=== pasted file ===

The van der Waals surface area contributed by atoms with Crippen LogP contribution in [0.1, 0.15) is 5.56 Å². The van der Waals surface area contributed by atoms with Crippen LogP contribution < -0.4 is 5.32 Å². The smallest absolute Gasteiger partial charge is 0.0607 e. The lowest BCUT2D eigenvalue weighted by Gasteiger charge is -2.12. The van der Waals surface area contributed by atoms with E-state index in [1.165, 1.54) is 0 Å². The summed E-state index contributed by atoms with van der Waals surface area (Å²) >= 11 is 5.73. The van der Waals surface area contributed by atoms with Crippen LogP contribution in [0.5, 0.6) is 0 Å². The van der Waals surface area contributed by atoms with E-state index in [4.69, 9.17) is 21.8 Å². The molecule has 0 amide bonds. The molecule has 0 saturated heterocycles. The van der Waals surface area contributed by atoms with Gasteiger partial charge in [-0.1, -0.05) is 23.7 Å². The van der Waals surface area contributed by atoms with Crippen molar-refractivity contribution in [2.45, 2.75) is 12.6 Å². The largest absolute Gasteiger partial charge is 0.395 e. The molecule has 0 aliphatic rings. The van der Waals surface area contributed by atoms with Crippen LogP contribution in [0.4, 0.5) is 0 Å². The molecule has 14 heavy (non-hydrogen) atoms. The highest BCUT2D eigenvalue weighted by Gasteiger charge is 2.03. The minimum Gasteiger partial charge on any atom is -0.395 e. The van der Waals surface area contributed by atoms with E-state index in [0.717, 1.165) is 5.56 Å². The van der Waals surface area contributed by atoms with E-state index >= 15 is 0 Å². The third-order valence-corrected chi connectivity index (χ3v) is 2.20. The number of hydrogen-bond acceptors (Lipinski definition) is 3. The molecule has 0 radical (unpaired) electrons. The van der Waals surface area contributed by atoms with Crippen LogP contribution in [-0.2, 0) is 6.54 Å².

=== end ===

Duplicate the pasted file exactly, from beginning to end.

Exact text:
The van der Waals surface area contributed by atoms with Crippen LogP contribution in [0.1, 0.15) is 5.56 Å². The van der Waals surface area contributed by atoms with Crippen LogP contribution < -0.4 is 5.32 Å². The smallest absolute Gasteiger partial charge is 0.0607 e. The lowest BCUT2D eigenvalue weighted by Gasteiger charge is -2.12. The van der Waals surface area contributed by atoms with E-state index in [1.165, 1.54) is 0 Å². The summed E-state index contributed by atoms with van der Waals surface area (Å²) >= 11 is 5.73. The van der Waals surface area contributed by atoms with Crippen LogP contribution in [0.5, 0.6) is 0 Å². The van der Waals surface area contributed by atoms with E-state index in [4.69, 9.17) is 21.8 Å². The molecule has 0 amide bonds. The molecule has 0 saturated heterocycles. The van der Waals surface area contributed by atoms with Gasteiger partial charge in [-0.1, -0.05) is 23.7 Å². The van der Waals surface area contributed by atoms with Crippen molar-refractivity contribution in [2.45, 2.75) is 12.6 Å². The largest absolute Gasteiger partial charge is 0.395 e. The molecule has 0 aliphatic rings. The van der Waals surface area contributed by atoms with Crippen LogP contribution in [0.4, 0.5) is 0 Å². The molecule has 14 heavy (non-hydrogen) atoms. The highest BCUT2D eigenvalue weighted by Gasteiger charge is 2.03. The minimum Gasteiger partial charge on any atom is -0.395 e. The van der Waals surface area contributed by atoms with E-state index in [0.717, 1.165) is 5.56 Å². The van der Waals surface area contributed by atoms with E-state index >= 15 is 0 Å². The third-order valence-corrected chi connectivity index (χ3v) is 2.20. The number of hydrogen-bond acceptors (Lipinski definition) is 3. The molecule has 0 radical (unpaired) electrons. The van der Waals surface area contributed by atoms with Crippen LogP contribution in [-0.2, 0) is 6.54 Å².